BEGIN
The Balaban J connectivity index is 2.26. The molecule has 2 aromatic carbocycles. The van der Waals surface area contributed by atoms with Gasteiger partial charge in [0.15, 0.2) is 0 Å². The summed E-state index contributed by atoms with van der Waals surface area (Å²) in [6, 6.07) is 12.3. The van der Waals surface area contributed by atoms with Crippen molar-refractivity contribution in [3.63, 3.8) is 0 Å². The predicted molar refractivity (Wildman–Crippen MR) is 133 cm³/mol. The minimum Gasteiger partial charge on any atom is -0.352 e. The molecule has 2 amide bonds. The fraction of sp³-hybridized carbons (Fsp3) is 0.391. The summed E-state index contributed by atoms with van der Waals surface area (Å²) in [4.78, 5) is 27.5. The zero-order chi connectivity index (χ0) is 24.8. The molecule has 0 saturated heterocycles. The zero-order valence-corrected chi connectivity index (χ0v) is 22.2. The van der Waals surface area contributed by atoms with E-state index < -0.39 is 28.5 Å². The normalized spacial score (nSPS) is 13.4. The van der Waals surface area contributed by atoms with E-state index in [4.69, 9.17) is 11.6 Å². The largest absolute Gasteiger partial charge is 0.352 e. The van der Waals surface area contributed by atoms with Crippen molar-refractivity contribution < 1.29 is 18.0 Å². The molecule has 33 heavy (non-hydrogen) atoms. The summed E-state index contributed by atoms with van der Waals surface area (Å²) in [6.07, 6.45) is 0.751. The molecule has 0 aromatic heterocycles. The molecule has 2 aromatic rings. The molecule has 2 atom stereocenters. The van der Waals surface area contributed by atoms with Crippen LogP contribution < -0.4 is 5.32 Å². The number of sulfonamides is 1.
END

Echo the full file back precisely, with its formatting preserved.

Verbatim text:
The Balaban J connectivity index is 2.26. The molecule has 2 aromatic carbocycles. The van der Waals surface area contributed by atoms with Gasteiger partial charge in [0.15, 0.2) is 0 Å². The summed E-state index contributed by atoms with van der Waals surface area (Å²) in [6, 6.07) is 12.3. The van der Waals surface area contributed by atoms with Crippen molar-refractivity contribution in [3.63, 3.8) is 0 Å². The predicted molar refractivity (Wildman–Crippen MR) is 133 cm³/mol. The minimum Gasteiger partial charge on any atom is -0.352 e. The molecule has 2 amide bonds. The fraction of sp³-hybridized carbons (Fsp3) is 0.391. The summed E-state index contributed by atoms with van der Waals surface area (Å²) in [4.78, 5) is 27.5. The zero-order chi connectivity index (χ0) is 24.8. The molecule has 0 saturated heterocycles. The zero-order valence-corrected chi connectivity index (χ0v) is 22.2. The van der Waals surface area contributed by atoms with E-state index < -0.39 is 28.5 Å². The normalized spacial score (nSPS) is 13.4. The van der Waals surface area contributed by atoms with E-state index in [4.69, 9.17) is 11.6 Å². The largest absolute Gasteiger partial charge is 0.352 e. The van der Waals surface area contributed by atoms with Crippen molar-refractivity contribution < 1.29 is 18.0 Å². The molecule has 33 heavy (non-hydrogen) atoms. The summed E-state index contributed by atoms with van der Waals surface area (Å²) in [6.07, 6.45) is 0.751. The molecule has 0 aromatic heterocycles. The molecule has 2 aromatic rings. The molecule has 2 atom stereocenters. The van der Waals surface area contributed by atoms with Crippen LogP contribution < -0.4 is 5.32 Å². The number of sulfonamides is 1.